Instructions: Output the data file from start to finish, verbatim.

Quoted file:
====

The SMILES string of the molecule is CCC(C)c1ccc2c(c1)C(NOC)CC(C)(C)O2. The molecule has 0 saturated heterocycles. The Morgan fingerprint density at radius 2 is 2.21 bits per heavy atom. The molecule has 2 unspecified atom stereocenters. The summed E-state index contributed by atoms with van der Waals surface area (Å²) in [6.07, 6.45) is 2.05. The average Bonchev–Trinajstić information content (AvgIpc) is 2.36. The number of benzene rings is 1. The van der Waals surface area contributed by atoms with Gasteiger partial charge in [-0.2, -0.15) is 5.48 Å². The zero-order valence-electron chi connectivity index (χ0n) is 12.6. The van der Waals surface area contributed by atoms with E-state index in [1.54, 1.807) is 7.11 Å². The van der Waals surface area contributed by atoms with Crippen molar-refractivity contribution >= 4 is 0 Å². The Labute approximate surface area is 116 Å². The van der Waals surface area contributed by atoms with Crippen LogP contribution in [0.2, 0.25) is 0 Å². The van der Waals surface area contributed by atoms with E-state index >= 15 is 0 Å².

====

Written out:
The SMILES string of the molecule is CCC(C)c1ccc2c(c1)C(NOC)CC(C)(C)O2. The molecule has 0 saturated heterocycles. The Morgan fingerprint density at radius 2 is 2.21 bits per heavy atom. The molecule has 2 unspecified atom stereocenters. The summed E-state index contributed by atoms with van der Waals surface area (Å²) in [6.07, 6.45) is 2.05. The average Bonchev–Trinajstić information content (AvgIpc) is 2.36. The number of benzene rings is 1. The van der Waals surface area contributed by atoms with Gasteiger partial charge in [-0.2, -0.15) is 5.48 Å². The zero-order valence-electron chi connectivity index (χ0n) is 12.6. The van der Waals surface area contributed by atoms with E-state index in [1.54, 1.807) is 7.11 Å². The van der Waals surface area contributed by atoms with Crippen molar-refractivity contribution >= 4 is 0 Å². The Labute approximate surface area is 116 Å². The van der Waals surface area contributed by atoms with Crippen LogP contribution in [0.2, 0.25) is 0 Å². The van der Waals surface area contributed by atoms with E-state index >= 15 is 0 Å².